What we eat is destroying both our bodies and the planet, according to author Lierre Keith (The Vegetarian Myth: Food, Justice, and Sustainability), a recovering twenty-year vegan. While she passionately opposes factory farming of animals, she maintains that humans require nutrient-dense animal foods for good health. A grain-based diet is the basis for degenerative diseases we take for granted (diabetes, cancer, heart disease) - diseases of civilization. Annual grain production is destroying topsoil and creating deserts on a planetary scale.  Lierre urges the restoration of perennial polycultures for longterm sustainability.

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Toranto Book launch of Global Slump

On January 20, 2011 about 200 people gathered in Toronto’s Lula Lounge for the launch of Global Slump: the Economics and Politics of Crisis and Resistance. Emcees Liam McNally Faria Kamal (No One Is Illegal, Toronto) and Syed Hussan (No One Is Illegal, Toronto) introduced the event.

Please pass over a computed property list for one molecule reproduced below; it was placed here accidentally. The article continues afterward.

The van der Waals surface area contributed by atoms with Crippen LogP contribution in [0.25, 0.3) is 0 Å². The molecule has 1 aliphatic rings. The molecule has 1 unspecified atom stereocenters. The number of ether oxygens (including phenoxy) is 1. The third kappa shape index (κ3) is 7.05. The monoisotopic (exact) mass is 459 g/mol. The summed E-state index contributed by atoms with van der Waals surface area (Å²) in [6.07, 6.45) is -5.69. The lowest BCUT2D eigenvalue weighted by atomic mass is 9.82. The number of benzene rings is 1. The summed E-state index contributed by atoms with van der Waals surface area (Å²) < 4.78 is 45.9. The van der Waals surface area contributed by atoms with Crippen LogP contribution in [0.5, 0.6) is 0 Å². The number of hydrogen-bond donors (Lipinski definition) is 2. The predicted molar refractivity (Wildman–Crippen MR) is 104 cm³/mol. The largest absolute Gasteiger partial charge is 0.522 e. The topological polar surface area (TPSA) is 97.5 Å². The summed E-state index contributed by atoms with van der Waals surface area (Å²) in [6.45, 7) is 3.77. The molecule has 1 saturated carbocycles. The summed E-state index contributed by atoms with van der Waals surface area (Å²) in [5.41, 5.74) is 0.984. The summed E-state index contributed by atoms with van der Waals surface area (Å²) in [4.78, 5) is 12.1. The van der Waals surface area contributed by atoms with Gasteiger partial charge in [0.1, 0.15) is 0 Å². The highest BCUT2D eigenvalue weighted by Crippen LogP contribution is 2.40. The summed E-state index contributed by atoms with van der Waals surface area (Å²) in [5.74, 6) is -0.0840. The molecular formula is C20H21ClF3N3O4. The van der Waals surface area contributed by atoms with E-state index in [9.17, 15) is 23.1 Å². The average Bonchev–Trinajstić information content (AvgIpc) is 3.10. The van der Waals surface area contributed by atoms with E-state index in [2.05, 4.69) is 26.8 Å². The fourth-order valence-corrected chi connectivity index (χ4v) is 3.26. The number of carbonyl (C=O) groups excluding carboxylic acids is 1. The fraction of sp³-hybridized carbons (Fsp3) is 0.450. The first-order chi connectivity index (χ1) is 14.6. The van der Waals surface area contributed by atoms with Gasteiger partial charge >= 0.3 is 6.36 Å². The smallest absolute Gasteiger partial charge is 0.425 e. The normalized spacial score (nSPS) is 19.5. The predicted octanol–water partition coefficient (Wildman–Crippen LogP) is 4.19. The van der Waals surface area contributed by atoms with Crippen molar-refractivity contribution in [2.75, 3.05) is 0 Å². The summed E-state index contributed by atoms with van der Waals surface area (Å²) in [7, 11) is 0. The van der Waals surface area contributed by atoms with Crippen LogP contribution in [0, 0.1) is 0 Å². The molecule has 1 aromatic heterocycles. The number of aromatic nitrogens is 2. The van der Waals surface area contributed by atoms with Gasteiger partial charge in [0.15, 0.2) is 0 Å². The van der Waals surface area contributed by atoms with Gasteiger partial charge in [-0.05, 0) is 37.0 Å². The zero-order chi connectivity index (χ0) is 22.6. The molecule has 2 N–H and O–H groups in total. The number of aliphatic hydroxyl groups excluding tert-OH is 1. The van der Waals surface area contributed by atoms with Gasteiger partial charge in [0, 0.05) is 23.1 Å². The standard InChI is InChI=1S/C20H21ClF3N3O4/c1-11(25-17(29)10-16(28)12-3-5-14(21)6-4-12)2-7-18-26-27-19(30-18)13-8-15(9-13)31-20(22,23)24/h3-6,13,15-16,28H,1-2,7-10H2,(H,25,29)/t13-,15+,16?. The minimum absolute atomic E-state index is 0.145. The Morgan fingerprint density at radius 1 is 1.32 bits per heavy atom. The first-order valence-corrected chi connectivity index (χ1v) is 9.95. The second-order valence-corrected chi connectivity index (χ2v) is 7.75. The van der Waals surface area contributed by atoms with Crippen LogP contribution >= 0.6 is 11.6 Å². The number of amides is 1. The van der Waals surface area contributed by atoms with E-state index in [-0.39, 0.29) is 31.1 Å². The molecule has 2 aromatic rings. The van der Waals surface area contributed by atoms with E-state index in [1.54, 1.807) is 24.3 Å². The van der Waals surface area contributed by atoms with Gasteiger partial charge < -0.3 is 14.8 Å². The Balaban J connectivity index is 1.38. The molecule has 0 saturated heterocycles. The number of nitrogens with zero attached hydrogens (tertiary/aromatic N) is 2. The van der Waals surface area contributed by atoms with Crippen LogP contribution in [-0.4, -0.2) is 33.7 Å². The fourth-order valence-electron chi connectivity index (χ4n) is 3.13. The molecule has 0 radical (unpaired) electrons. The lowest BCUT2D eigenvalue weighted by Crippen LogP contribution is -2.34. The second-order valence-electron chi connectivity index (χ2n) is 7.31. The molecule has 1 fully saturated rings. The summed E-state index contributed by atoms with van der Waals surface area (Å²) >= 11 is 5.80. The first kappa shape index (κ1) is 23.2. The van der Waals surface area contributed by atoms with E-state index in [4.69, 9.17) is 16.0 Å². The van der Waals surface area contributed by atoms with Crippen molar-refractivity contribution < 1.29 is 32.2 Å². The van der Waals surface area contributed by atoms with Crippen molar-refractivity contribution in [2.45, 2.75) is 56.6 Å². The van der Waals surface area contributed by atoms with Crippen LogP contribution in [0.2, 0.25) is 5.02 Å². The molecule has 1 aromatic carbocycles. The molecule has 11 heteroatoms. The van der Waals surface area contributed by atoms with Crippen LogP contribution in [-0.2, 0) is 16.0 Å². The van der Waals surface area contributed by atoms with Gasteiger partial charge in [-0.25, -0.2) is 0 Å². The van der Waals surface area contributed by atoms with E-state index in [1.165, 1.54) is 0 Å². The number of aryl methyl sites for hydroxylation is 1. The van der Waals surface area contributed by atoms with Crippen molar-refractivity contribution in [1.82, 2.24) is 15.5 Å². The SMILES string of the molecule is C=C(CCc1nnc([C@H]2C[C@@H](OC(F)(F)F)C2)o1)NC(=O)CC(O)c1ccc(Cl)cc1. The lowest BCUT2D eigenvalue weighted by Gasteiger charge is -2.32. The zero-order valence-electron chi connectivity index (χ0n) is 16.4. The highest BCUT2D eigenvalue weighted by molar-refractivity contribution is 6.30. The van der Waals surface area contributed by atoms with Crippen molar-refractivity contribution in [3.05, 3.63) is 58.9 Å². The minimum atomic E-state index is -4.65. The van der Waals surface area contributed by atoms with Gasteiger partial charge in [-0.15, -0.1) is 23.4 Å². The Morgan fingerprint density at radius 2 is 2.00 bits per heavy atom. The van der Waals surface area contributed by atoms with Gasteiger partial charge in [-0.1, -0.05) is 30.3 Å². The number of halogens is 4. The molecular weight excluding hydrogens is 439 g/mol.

Jesook Song (Department of Anthropology, University of Toronto and New Socialist Group) and John Clarke (Ontario Coalition Against Poverty) offered appreciations of the book. After brief opening remarks, David McNally did a short reading from the text. Music at the opening and conclusion is “Revolution” by Nina Simone.

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In and Out of Crisis Reviewed on MRR

By Stuart Schrader
August 2010
As Oi Polloi once asked, are we punx or mice? Is the economic crisis the result of stupidity, greed, deregulation, and derivatives—poxy pustules on an otherwise sound system? Or is it the result of structural contradictions of capitalism, contradictions whose management frequently takes the form of stupidity and greed, recently abetted by deregulation and derivatives? If you chose answer #2, collect a gluebag and proceed.